People who are judgmental of others who differ in religion are not loving.  Judgmental thinking is evil thinking. It blinds us from seeing that person as a neighbor and feeling compassion toward them. People who wear their small god on their sleeve deep down know it is a small shadow of the grand loving God found in Jesus’s teachings. Yet, they cling out of fear or to cover their own insecurity.

We need to remember that just because we believe something doesn’t mean it is true. Certainly, god may well be the violent, insecure child we see in passages of the Old Testament. However, as people’s ideas developed this god slowly morphed into the majestic, patient, kind and compassion God Jesus spoke of.  The Bible is just a collection of people’s ideas about God. As people came into contact with others, their ideas of God changed. With today’s globalized world, there is no place for the small and petty god who is so quick with judgments and tantrums. The idea is the source of terrorism. It is just wrong.

The grand, majestic, loving and secure God doesn’t need people to defend Him or die for Him. He just needs us to love each other and live together with compassion.

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Author: Chris

Wanders the world of Japanese culture and library nerdiness.

5 thoughts on “Small Views of God

  1. May GOD Bless you!!! Mark

  2. It seems like you take from Scripture what you want. You like the God of the New Testament, but not the God of the Old Testament. But, the God of love and the God of justice are the same God. You cannot accept the God that Jesus and Paul described, unless you accept the God of the Old Testament. Much of what Jesus said and much of what Paul wrote are quotations from the Old Testament. Jesus even applied the Old Testament to Himself when He said:

    You search the Scriptures because you think that in them you have eternal life; and it is they that bear witness about me,
    (Joh 5:39 ESV)

    You say God in the Old Testament was quick with judgements and tantrums, I disagree. I think He always showed that He is a God that is longsuffering and gave plenty of time for repentance. Even when Adam and Eve sinned in the garden, God made them clothing so that they would not have to go naked and ashamed. I hope that you will come to know the power and majesty of Jesus in your search for God.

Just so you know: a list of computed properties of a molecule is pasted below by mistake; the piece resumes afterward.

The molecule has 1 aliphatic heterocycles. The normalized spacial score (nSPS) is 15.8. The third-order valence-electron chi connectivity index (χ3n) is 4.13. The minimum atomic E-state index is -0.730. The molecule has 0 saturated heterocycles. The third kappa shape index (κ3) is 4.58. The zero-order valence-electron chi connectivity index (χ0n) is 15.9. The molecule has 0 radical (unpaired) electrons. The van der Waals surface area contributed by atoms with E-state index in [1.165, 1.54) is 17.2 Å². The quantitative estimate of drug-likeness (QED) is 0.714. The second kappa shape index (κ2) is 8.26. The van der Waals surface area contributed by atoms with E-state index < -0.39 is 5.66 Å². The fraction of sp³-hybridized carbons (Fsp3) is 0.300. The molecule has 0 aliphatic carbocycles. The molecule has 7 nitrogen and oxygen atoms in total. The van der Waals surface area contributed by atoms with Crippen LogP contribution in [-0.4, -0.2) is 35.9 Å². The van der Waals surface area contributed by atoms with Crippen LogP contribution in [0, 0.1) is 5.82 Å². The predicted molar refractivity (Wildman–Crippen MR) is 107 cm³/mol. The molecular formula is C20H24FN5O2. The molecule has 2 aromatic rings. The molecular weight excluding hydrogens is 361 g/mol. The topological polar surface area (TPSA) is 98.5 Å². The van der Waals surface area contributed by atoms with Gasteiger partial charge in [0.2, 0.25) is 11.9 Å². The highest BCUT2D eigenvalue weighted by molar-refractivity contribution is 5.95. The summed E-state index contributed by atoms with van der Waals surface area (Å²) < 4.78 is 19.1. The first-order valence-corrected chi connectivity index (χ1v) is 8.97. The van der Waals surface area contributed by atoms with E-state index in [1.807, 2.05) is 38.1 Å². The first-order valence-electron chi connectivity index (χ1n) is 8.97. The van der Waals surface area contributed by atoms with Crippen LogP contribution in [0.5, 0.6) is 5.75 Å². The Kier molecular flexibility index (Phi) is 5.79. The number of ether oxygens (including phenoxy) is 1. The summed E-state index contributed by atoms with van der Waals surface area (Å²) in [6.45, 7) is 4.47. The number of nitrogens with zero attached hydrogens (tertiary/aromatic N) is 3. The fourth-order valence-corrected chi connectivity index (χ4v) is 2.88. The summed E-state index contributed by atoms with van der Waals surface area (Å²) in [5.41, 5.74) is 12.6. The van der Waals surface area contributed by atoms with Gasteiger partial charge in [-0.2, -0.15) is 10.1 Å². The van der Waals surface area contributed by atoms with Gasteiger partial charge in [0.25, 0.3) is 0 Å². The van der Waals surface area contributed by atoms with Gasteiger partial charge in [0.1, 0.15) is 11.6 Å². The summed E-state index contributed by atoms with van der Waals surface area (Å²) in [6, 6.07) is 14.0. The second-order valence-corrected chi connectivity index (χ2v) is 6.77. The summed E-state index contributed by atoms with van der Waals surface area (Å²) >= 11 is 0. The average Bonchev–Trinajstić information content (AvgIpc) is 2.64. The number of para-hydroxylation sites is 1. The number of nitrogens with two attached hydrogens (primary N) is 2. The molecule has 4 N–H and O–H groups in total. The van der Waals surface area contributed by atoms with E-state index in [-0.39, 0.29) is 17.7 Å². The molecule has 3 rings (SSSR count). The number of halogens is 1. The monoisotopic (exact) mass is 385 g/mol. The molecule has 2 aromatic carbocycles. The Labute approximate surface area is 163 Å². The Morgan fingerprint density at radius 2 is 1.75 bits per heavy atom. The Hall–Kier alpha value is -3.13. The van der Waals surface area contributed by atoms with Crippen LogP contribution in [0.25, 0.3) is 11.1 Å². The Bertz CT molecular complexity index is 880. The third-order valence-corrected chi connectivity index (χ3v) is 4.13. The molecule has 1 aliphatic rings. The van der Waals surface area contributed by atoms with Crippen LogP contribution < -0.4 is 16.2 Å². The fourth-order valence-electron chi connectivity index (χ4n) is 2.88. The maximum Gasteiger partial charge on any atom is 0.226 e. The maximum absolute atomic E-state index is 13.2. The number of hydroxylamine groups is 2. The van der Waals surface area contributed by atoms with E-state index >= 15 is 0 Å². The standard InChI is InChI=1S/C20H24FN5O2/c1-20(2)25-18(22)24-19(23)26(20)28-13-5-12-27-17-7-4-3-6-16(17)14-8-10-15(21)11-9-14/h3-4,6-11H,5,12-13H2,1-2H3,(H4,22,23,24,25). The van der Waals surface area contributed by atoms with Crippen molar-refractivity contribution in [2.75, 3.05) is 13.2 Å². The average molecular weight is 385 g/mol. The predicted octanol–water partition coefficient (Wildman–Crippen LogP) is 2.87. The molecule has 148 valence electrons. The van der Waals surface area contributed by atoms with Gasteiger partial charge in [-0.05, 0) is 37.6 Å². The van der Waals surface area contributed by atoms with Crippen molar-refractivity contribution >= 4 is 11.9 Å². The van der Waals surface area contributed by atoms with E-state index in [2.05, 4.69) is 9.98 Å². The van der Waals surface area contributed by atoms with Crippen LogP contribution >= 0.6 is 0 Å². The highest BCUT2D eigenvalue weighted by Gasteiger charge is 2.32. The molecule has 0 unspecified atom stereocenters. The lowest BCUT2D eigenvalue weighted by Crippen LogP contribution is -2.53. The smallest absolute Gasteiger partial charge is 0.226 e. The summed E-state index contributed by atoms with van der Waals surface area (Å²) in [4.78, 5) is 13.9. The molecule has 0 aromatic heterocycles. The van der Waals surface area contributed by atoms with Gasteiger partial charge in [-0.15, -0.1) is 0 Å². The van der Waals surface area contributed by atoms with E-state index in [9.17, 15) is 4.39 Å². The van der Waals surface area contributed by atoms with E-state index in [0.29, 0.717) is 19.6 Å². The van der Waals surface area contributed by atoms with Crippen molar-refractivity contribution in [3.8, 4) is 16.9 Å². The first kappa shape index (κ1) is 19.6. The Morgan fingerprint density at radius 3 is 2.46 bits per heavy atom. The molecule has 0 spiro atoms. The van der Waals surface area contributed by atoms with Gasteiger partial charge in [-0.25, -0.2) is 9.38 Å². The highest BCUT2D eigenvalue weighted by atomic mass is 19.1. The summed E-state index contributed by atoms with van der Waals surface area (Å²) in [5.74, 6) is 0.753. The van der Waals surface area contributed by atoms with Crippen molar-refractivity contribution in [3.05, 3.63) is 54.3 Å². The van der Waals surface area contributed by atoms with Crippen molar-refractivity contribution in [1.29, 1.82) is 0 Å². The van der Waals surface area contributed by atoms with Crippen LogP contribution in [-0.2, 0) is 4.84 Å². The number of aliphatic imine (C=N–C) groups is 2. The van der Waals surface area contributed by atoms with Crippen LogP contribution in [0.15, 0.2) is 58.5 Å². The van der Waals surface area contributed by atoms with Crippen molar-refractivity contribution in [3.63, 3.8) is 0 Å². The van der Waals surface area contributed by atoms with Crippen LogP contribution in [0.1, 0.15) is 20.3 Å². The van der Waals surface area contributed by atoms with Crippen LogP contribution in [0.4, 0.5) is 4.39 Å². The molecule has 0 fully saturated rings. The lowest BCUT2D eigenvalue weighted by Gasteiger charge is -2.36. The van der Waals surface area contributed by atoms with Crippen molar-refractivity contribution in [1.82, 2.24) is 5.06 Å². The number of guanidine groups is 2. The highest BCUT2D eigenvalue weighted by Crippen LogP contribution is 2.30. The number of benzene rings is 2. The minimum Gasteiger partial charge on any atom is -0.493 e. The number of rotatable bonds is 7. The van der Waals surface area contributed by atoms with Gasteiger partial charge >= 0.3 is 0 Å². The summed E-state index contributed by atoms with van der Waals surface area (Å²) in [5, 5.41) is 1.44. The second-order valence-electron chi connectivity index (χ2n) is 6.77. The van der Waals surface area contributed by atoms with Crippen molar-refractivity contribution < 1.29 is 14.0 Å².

• I have yet to meet anyone who doesn’t take from the Scriptures and discard some things. There are actually 3 depictions of God in the Old Testament: El, Elohim, and YHWH. El is the anthropomorphic god that walks the gardens with Adam and Eve and speaks directly to his followers. Elohim is an aloof idea of God that speaks through angels. Elohim appears in the Priestly Source writings of the Old Testament and is often more wrathful than El or YHWH. YHWH or Jehovah is the combination of these two ideas. He is far less wrathful than Elohim but still more aloof than El.

      My point is, these are just ideas of God. While we cannot really know the truth of God with certainty, we do see a progressive development of ideas from the kind, anthropomorphic god of the Garden, as you note, to the small god that orders genocide( Genesis 19, Deuteronomy 7:1-4, Joshua 6 et al) , to the majestic, loving God of Jesus. Certainly the Old Testament is important. Jesus’s entire view was grounded in the OT as you point out. However, a careful reader will recognize the ideas of God have changed over the collected writings of the Bible (including those discarded from the canon. It is a pity the real writings of James are so fragmented).

      I don’t believe the wrathful portrayals of god are truth. They are just a means of justifying heinous acts (which archeologically speaking didn’t happen). Just as suicide bombers today use the name of Allah to veil the true source of their actions (hatred, misconceived notions of reality, and suffering), writers in the past used their ideas of god to veil their actions with gossamer threads of “justice.” We have to be cautious about what ideas of god we allow to develop. A God of love and patience is superior to a god of wrath and pettiness.

  3. Pingback: God is Who He is | The King's Presence